Wednesday, June 15, 2011

Physics for understanding fMRI artifacts: Part Five

An introduction to the Fourier transform - what it does and how it works


Moving along from bathroom design and complex numbers, it's time to look at one of the most fundamental mathematical relationships underpinning all of modern MRI: the Fourier transform (FT). Accordingly, I would strongly suggest that you make sure you fully understand everything in this post before continuing into future posts.

You may not believe it by looking at us, but take it from me that MR physicists do "mental FTs" every day as we compare pulse sequences, try to understand artifacts and so on. Many of us (me) are not mathematically inclined, either. But being able to switch your mind between domains, as they are called, is a really useful skill if you want to be good at artifact recognition. An MR physicist will see something in one domain and will immediately try to imagine how it would appear in the alternate domain. Thus, if an image contains an artifact - an intense stripe, say - the MR physicist tries to imagine what signal-acquisition domain feature is implied by it, then tries to track it down. Alternatively, when comparing two different pulse sequences - GRAPPA on versus GRAPPA off, perhaps - the MR physicist will project the implications of each into the image domain in order to comprehend the likely practical consequences. You don't have to remember the equations or even understand the maths itself, but it is really useful to grasp the concepts!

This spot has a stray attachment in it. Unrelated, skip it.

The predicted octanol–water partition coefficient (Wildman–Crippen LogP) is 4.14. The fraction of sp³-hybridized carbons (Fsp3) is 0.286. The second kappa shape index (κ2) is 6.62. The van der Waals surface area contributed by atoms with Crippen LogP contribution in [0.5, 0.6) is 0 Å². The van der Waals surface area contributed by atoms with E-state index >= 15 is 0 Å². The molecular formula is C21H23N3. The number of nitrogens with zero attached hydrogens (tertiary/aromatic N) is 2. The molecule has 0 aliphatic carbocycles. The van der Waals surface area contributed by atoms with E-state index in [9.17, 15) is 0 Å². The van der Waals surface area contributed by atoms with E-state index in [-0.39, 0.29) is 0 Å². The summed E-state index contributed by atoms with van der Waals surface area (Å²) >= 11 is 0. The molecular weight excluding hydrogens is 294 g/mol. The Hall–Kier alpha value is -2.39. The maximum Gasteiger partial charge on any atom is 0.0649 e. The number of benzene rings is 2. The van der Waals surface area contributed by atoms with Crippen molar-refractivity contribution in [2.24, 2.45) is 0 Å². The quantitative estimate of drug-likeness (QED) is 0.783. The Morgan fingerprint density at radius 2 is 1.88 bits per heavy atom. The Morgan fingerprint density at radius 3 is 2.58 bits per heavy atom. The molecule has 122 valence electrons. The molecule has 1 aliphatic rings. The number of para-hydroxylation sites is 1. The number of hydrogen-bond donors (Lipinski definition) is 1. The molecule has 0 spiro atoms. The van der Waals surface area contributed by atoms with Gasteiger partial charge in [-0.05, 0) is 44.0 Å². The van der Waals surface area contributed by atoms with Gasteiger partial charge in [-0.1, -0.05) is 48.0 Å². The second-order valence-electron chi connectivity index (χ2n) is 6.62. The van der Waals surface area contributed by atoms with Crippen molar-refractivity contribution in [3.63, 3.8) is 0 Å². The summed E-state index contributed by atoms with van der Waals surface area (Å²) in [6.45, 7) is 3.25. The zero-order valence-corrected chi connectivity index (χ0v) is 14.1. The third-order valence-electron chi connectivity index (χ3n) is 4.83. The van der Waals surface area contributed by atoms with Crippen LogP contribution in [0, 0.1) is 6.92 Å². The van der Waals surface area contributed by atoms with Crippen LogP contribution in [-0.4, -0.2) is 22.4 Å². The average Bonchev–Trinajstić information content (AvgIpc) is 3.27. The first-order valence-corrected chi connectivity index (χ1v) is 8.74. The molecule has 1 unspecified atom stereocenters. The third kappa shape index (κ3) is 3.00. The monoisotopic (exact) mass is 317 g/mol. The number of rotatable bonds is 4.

Fourier analysis: the art of decomposition

As you have seen in your introductory texts and in previous video lectures, MRI signals are actually time-varying voltages that are induced in receiver coils as a result of magnetization oscillating (precessing) about the polarizing magnetic field. The detection of time-varying signals has several implications for obtaining MR images, the very first of which is choosing a representation for the information content in the signals.

Consider the two waveforms on the left-hand side of the figure below, which have the same amplitude but differ in their frequency:

Courtesy: Karla Miller, FMRIB, University of Oxford.

It is possible in principle - and in practice for simple examples such as these - to take a ruler and measure the amplitude and frequency and then draw a graph representing the time varying signals as a plot of amplitude (along y) against frequency (along x), as shown on the right-hand side of the above figure. Piece of cake, right?